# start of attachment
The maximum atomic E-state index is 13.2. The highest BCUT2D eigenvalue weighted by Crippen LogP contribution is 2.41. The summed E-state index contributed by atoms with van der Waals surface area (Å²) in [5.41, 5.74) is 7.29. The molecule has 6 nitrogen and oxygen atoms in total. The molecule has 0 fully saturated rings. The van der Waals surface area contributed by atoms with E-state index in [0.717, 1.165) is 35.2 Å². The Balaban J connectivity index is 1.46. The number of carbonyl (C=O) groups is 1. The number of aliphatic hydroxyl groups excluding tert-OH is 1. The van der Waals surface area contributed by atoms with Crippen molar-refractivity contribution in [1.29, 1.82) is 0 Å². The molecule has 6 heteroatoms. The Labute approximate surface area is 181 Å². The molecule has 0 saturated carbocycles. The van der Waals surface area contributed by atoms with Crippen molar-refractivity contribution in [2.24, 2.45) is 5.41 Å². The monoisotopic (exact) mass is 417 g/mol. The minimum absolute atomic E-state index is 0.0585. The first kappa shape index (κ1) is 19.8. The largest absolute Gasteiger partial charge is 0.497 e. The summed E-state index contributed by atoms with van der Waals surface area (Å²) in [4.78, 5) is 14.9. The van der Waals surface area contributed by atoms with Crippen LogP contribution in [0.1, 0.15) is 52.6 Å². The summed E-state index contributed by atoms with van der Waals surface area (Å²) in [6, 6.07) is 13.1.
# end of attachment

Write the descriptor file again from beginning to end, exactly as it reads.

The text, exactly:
The maximum atomic E-state index is 13.2. The highest BCUT2D eigenvalue weighted by Crippen LogP contribution is 2.41. The summed E-state index contributed by atoms with van der Waals surface area (Å²) in [5.41, 5.74) is 7.29. The molecule has 6 nitrogen and oxygen atoms in total. The molecule has 0 fully saturated rings. The van der Waals surface area contributed by atoms with E-state index in [0.717, 1.165) is 35.2 Å². The Balaban J connectivity index is 1.46. The number of carbonyl (C=O) groups is 1. The number of aliphatic hydroxyl groups excluding tert-OH is 1. The van der Waals surface area contributed by atoms with Crippen molar-refractivity contribution in [1.29, 1.82) is 0 Å². The molecule has 6 heteroatoms. The Labute approximate surface area is 181 Å². The molecule has 0 saturated carbocycles. The van der Waals surface area contributed by atoms with Crippen molar-refractivity contribution in [2.24, 2.45) is 5.41 Å². The monoisotopic (exact) mass is 417 g/mol. The minimum absolute atomic E-state index is 0.0585. The first kappa shape index (κ1) is 19.8. The largest absolute Gasteiger partial charge is 0.497 e. The summed E-state index contributed by atoms with van der Waals surface area (Å²) in [4.78, 5) is 14.9. The van der Waals surface area contributed by atoms with Crippen LogP contribution in [0.1, 0.15) is 52.6 Å². The summed E-state index contributed by atoms with van der Waals surface area (Å²) in [6, 6.07) is 13.1.